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ISSN: 2329-9517
Journal of Cardiovascular Diseases & Diagnosis
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Editor note: Cardiovascular Diseases and Diagnosis

Juan C Garcia-Rubira*

Cardiology Department, University Hospital Virgen Macarena, Sevilla, Spain

*Corresponding Author:
Juan C Garcia-Rubira
Cardiology Department, University Hospital Virgen Macarena, Sevilla, Spain
E-mail:
[email protected]

Received date: May 05, 2017; Accepted date: May 18, 2017; Published date: May 22, 2017

Citation: Garcia-Rubira JC (2017) Editor note: Cardiovascular Diseases and Diagnosis, March Issue, 2017. J Cardiovasc Dis Diagn 5:e115. doi: 10.4172/2329-9517.1000e115

Copyright: © 2017 Garcia-Rubira C. This is an open-access article distributed under the terms of the Creative Commons Attribution License, which permits unrestricted use, distribution, and reproduction in any medium, provided the original author and source are credited.

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Editor note

The Journal of Cardiovascular Diseases & Diagnosis is becoming one of the references to be read for the investigators in the field of cardiovascular disease. In turn, cardiovascular disease remains as the first cause of disease and disability [1], so that a long life is expected to our publication. Several interesting papers have been published in the March issue of JCDD.

Hongxing Luo et al, from the Zhengzhou University People’s Hospital, in Henan, China, write an elegant editorial review about a challenging and impressive new technology, aimed to replace damage tissues wherever they are needed in the human body [2]. They center on the development of new investigation lines devoted to cardiac bioprinting, a target still far from our reach. This field of investigation is developing an exponential growing. The first publications about 3D bioprinting date from the first years of the XXI century, and during a decade, publications on this material were scarce and mostly theoretical. Today, hundreds of papers show the development of investigation on this promising technique.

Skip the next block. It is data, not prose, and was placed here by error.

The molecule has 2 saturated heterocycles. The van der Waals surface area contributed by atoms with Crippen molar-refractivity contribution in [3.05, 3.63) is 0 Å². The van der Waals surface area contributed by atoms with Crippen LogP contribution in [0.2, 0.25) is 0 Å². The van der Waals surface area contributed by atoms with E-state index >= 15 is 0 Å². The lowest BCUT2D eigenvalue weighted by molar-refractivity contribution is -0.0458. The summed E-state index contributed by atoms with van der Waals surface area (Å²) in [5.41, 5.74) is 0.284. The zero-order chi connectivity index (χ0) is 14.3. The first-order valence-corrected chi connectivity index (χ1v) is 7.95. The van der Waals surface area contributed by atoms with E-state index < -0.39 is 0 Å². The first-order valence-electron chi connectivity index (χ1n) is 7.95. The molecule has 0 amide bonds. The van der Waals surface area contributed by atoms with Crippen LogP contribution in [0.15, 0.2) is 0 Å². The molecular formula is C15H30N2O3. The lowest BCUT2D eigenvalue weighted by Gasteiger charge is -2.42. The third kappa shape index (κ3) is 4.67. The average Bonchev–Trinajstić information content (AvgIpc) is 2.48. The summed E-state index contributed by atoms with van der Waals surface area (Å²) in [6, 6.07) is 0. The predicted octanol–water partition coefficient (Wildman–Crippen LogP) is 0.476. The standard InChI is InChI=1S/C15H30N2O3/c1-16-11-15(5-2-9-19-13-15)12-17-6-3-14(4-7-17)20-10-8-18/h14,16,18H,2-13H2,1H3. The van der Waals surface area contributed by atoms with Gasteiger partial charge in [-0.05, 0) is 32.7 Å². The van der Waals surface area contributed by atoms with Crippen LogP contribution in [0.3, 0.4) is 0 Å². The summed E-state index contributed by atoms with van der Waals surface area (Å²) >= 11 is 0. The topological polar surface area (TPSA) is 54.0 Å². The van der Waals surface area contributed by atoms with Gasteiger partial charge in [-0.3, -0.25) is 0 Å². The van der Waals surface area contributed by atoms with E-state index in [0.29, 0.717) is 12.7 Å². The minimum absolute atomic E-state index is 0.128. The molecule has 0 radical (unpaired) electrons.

A case of a giant left atrium is reported by Kunal Mahajan et al. from India [3]. The images that are presented to us are worth seeing.

The prognosis of pulmonary embolism with right ventricular dysfunction is analyzed in a consecutive cohort of patients from a University Hospital in France [4]. The very comprehensive study by Alain Rougé et al. sheds some light on this controversial question. A group of 63 high risk patients is compared with 82 intermediate-high risk patients. Most of the patients in the high-risk group received thrombolytic therapy, while no patient in the intermediate-high received thrombolysis. The incidence of chronic pulmonary hypertension was very low. The findings are in line with the recommendations of current guidelines [5].

Myung-Jin Cha et al. describe the relationship between angiographically proven vasospastic angina and atrial fibrillation, discussing different theories on this novel predictor [6]. This investigation is endorsed by the National University Hospital, Korea.

A case report written by Nya F et al. from the Mohamed V University, Morocco, describes an unusual presentation of abdominal aneurysm [7].

Successful recanalization of chronic total coronary occlusions is currently focus of leading groups in cardiovascular medicine all over the world, and a topic of debate [8]. In this issue, Gasparini GL et al. from the Instituto Clinico Humanitas, Italy, depict a successful retrograde recanalization in which the occlusion was located in right coronary artery with anomalous origin [9].

Another case report describes a very unusual presentation of acute myocardial infarction in a young man, mimicking appendicitis. This comes from Varun Nivargi, from the Ruby Hall Clinic, India [10].

Prevalence of significant carotid stenosis among patients with severe peripheral vascular disease was analyzed by Abu Arab TM, from Cairo Ain Shams University, Egypt [11].

And finally, risk factors and coronary arteriographic findings are analyzed among premenopausal and postmenopausal female with angina studied in the Indira Gandhi Medical College, India, by Arvind Kandoria et al. [12]. Coronary artery disease in the woman is currently a prevalent worldwide disease, and deserves specific health actions.

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